For gaming enthusiasts, it is also important to consider the graphics processor GPU. The GPU may be “dedicated” or separate, in which case it is often called a video/graphics card. A dedicated GPU is exactly what it sounds like: a processor for graphics only, operating with its own RAM separate from the rest of the computer. Computers without dedicated graphics, most often rely on integrated graphics that are a part of the CPU.

If you are shopping and looking at tech specs, you will notice that hard drives and memory are both measured in gigabytes while processors are measured with gigahertz. Hard drive size varies, and can be selected based on individual usage, but know that as RAM goes, 4GB is a good, standard amount of memory and anything 8+GB is designed for higher performance. Another acronym you will see with memory is DDR3, which is simply the current version of memory available new, and an upgrade from DDR2 when I built my desktop six years ago. For processors, generally the more GHz the better; Intel’s most common chips are the 4th gen Core i3, i5 and i7. I would recommend an i5 for the average user and i7 for extra performance. Although, since Intel just released 5th gen Core M processors and will release their 6th generation in the second half of 2015, the processor landscape will soon change.

Waiting a little bit longer to make a computer purchase can have big payoffs. Buying new technologies with an eye toward performance can mean a longer lasting machine.

Note: While I only mentioned hard drives above, many computers now and all ultrabooks use solid state drives SSDs. While a HDD is a disk with a magnetic coding, spun around read and by an arm, a SSD is a set of flash memory chips which store data and require no moving parts. Flash memory is much faster, but it is also much more expensive. An in-depth comparison of the two can be found here.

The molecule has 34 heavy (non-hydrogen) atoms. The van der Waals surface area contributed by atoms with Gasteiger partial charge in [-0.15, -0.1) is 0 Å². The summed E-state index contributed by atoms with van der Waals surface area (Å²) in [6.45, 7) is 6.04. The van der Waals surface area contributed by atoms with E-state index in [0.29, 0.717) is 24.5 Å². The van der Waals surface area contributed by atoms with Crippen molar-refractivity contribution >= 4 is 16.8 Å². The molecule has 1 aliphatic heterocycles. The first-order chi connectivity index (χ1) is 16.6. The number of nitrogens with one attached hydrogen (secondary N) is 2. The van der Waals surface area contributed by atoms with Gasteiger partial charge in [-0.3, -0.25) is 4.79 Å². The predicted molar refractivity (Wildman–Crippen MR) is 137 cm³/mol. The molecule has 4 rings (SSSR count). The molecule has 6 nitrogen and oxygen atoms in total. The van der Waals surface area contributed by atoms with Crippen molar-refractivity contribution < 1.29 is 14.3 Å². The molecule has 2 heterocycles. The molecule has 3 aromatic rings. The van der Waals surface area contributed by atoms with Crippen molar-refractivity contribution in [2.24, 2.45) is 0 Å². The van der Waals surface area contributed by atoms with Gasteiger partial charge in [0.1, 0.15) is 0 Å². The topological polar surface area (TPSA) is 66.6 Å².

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Google Nexuses and Android Lollipop

Tech companies release new and updated products every year, some more useful than others. But all new products are cool or just interesting, and as a techie I try to keep up with what is happening in the market even if I am not buying. Sadly, this year’s line-up does not feature anything particularly new and noteworthy for students, thoughApple did announce the Apple Watch and launch the iPhone 6 and the iPad Air 2. Last week, Google chimed in by providing more information about Android 5.0 nicknamed Lollipop and announced the Nexus 6, 9 and Nexus Player. All of these should arrive in time for Christmas and I will introduceeach of them here.

Android Lollipop focuses on a “Material Design” which simplifies the interface and is hopefully more intuitive. The main design elements are plain, geometric shapes, offering a crisp, clean feeling. The latest animations for responding to touch, opening apps, and browsing multi-tasking panes illustrate more clearly how the device responds to touch input. For example, the screen shows a lot of movement response when swiping and app transition reveals what is opening where usually a window from the bottom of the screen.